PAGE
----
Using this next photo, I tried to suss out the approximate thickness of this washer. 2mm seems about the perfect number here.



So given this exploration the dimensions we are looking for are as follows:
13.6 mm OD
8.23 mm ID
2 mm thick
10.6 mm recess diameter

.535 OD
.324 or 5/16 ID
.078 thick
.416 recess diameter



The actual dimensions of the found part from the military washers source are as follows:
14.45mm OD
8.04 mm ID
1.6 mm thick
10.4 mm recess diameter

.569 OD
.316 ID
.063 thick
.41 recess diameter

So as you can see the found parts isn't an exact match, or at least not by my scaling, which is of course subjective and done with grainy photos that are washed out. The photo where you can see the height of the opamp/transistors seems to show the washer has a slight rounded section to the top of it. That could affect the perceived diameter of the washer as seen from above slightly. As you guys can see, the difference in overall OD is .85mm as per my measurements, which is of course pretty small.

That being said, on my personal saber I have turned the washers down ever so slightly on my lathe, so the OD better matches the part found on the prop.
When looking for this part, the most important part for me was the recess diameter and the thickness, as the hole can be enlarged easily with a dremel, and mine are just friction fit to the op amps. The OD can also be trimmed easily, so I was happy enough to find a part that is only .85mm off in OD, which can be easily corrected. I'll attach some more photos of my actual washers on my saber as comparison between the real photos and what we have here.
IMG_6893.JPG

0334213E-A77A-4A1C-A822-0230927A50BE.jpg



IMG_6892.JPG



Screen Shot 2020-08-07 at 10.51.08 AM.png



From left to right:
A washer I made from aluminum based on my measurements while I waited for the washers to arrive.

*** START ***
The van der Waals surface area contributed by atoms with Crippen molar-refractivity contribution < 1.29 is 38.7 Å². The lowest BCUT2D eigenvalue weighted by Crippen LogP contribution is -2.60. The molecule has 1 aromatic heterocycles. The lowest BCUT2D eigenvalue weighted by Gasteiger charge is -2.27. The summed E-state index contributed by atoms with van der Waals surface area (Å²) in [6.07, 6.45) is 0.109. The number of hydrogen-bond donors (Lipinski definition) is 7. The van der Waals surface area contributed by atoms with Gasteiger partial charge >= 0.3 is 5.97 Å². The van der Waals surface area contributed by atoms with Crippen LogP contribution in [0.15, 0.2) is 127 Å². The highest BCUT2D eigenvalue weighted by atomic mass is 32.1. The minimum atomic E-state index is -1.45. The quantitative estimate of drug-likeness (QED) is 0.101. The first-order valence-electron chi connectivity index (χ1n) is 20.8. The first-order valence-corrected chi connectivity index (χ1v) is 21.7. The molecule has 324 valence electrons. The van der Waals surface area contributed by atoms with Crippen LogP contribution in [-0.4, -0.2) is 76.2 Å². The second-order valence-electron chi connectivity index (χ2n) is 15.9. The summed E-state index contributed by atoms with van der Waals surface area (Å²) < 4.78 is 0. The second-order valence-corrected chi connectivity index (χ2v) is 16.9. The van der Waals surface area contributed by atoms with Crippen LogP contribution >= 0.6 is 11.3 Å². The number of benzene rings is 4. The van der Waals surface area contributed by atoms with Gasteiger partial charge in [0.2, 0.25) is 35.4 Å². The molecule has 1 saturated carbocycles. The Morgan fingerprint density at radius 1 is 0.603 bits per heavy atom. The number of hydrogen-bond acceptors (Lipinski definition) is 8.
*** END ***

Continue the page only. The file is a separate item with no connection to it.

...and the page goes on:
A washer "as is"
A washer with the finish removed
A machined washer
And below, a machined washer on an op amp
IMG_6853.JPG



So this is pretty much everything I have related to these washers that hasn't been a dead end. I strongly believe that this is what was used on the original prop. The washers that arrived had a coating on them that took maybe 30 seconds with some scotchbrite to remove, and enlarging the hole with a dremel was easily 5 minutes of work for both washers. I do believe that op amps were likely not used, and instead it was to-39 package transistors, as the casings are the same size and the op amps have a ceramic disc on the back that is a nightmare to break down and drill through. If I was a prop maker working to a deadline, I would try drilling one of those, stop, and then drill a regular transistor instead, as they are much easier to drill. I also recently took a long dive through the rabbit hole of spherical washers, as they are often sold in male and female portions, or 'convex' and 'concave/dished' respectively. The closest I was able to find is what is called DIN 6319-D which is the bottom portion, though the ones I bought, which were spec'd close to what we are after, did not match what so ever. I am not convinced spherical washers hold a promise, but they tend to have geometrically similar features to the recessed washers. The issue with these parts is that they exist in the exact proportion that we expect to see, just much larger than what we need.